Is it beneath President Obama’s dignity to appear on “The View” tomorrow?
Yes, say Gov. Ed Rendell (D-Pennsylvania) and Republican Pat Buchanan. They both blasted Obama’s scheduled visit to ABC’s daytime female chatfest, but theirs appears to be the minority opinion. The program is to be taped today.
A sitting U.S. president should do “serious” shows, Rendell argued yesterday on MSNBC’s “Morning Joe.” “The View” can be serious, he said, but it also “rocks and rolls a little bit.” Buchanan agreed, saying there should be some “majesty” to the presidency.
“If Buchanan wants majesty, he’s revealing his royalist side,” riffs Charles Bierbauer, dean of the College of Mass Communications at the University of South Carolina and a former CNN correspondent.
“Wasn’t it Nixon who put the White House police in palace guard uniforms? Then again, wasn’t it Nixon who said ‘Sock it to me!’ on ‘Laugh-in?’” in 1968.
Tomorrow will mark the first time a sitting U.S. president has appeared on a daytime talk show, according to “View” producers. Accordingly, matriarch Barbara Walters will return to the set for the first time since her heart surgery in May.
Obama was previously on “The View” twice — in November 2004, as a U.S. Senator, and in March 2008 (photo above), as a prospective presidential candidate whom Walters pronounced “very sexy.”
Alex S. Jones, director of Harvard’s Shorenstein Center on the Press, Politics and Public Policy, sees no problem with the embattled president sitting in on “The View.”
“Does Obama want to get his message out? Of course he does. If you’re a politician, you go to where the people are going to listen. ‘The View’ is a great place for him to reach a large group of people, a lot of them women concerned about issues like the economy.”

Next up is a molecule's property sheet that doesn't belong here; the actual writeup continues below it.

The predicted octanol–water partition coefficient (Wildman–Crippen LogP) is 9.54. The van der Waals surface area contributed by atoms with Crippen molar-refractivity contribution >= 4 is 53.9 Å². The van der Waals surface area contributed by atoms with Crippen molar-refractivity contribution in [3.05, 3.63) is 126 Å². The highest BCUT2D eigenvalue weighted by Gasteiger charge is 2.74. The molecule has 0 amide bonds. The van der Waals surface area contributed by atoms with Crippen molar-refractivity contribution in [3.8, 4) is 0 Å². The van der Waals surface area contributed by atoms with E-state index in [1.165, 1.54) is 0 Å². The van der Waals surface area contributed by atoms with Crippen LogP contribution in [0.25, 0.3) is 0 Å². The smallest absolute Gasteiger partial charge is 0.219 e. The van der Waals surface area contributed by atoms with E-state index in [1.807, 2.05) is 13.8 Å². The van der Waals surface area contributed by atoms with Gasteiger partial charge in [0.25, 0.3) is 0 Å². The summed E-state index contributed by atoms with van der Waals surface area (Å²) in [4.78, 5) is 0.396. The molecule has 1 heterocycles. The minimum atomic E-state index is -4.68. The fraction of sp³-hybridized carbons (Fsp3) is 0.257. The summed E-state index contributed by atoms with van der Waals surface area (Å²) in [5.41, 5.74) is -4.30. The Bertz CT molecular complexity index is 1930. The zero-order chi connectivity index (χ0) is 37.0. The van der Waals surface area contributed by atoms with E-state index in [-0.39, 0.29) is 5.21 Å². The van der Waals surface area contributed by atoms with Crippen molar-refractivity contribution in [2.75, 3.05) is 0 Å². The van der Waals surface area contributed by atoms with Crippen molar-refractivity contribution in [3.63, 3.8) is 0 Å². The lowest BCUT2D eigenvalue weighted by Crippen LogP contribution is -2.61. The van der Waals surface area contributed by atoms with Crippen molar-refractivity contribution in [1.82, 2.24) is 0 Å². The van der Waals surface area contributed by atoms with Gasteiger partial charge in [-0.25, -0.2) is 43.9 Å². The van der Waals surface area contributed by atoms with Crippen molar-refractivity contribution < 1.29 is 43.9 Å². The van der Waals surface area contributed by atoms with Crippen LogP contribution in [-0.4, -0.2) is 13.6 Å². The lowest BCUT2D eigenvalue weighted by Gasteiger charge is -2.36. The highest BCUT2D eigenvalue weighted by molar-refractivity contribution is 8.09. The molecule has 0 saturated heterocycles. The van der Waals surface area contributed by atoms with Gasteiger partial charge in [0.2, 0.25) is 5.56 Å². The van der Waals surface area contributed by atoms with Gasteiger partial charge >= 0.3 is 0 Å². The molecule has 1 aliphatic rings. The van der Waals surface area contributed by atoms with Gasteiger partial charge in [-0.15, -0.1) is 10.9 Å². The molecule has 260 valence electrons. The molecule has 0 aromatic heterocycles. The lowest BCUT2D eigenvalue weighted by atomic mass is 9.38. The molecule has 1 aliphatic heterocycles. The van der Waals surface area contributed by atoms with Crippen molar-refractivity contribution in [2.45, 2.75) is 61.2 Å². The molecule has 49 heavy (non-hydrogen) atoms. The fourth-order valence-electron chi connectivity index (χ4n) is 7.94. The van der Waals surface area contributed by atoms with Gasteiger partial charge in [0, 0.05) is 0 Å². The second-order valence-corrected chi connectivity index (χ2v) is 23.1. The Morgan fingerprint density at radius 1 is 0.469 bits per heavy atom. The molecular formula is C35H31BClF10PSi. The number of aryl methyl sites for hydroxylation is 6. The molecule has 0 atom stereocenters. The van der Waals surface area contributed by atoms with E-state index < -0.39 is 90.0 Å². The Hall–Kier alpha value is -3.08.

Jones labels Rendell’s remarks as “ridiculous. I admire Ed Rendell, but he’s wrong.”
While some see “The View” as nothing more than a coffee klatch, the show does take on serious topics. “It’s not [PBS'] ‘Newshour,’ but neither is ‘Morning Joe,’” says Jones.
“Respect” is the key operating term for any presidential TV shot, observers concur. Respect for the office as well as the person.
“How you carry yourself and how you’re respected by the people around you is more important than the name of the show,” says Richard Prince, an online media critic who focuses on diversity issues in the news business. “I see nothing undignified in ‘The View.’”
Adds University of South Carolina’s Bierbauer: “Shows and their hosts rise or fall to the level of their guests. The president himself should convey dignity. But if he wants to reach the audience of ‘The View,’ he can’t shy from an honest exchange with feisty hosts.”
That feistiness is what makes “The View” a good forum for presidential give-and-take, says Willie Geist, a regular on “Morning Joe” and host of its 5:30 a.m. lead-in, “Way Too Early.”
“View” co-hosts “don’t have to cover Obama every day or manage a relationship with the White House,” Geist says. “They can just fire away. I say, go for it.” (FYI: “Morning Joe’s” Joe Scarborough has guest-hosted on “The View” several times.)
One issue is beyond debate: Obama is sure to spike “The View’s” ratings.
“You can rest assured that a ton of people will be watching Thursday, regardless of what Ed Rendell says,” Geist predicts.
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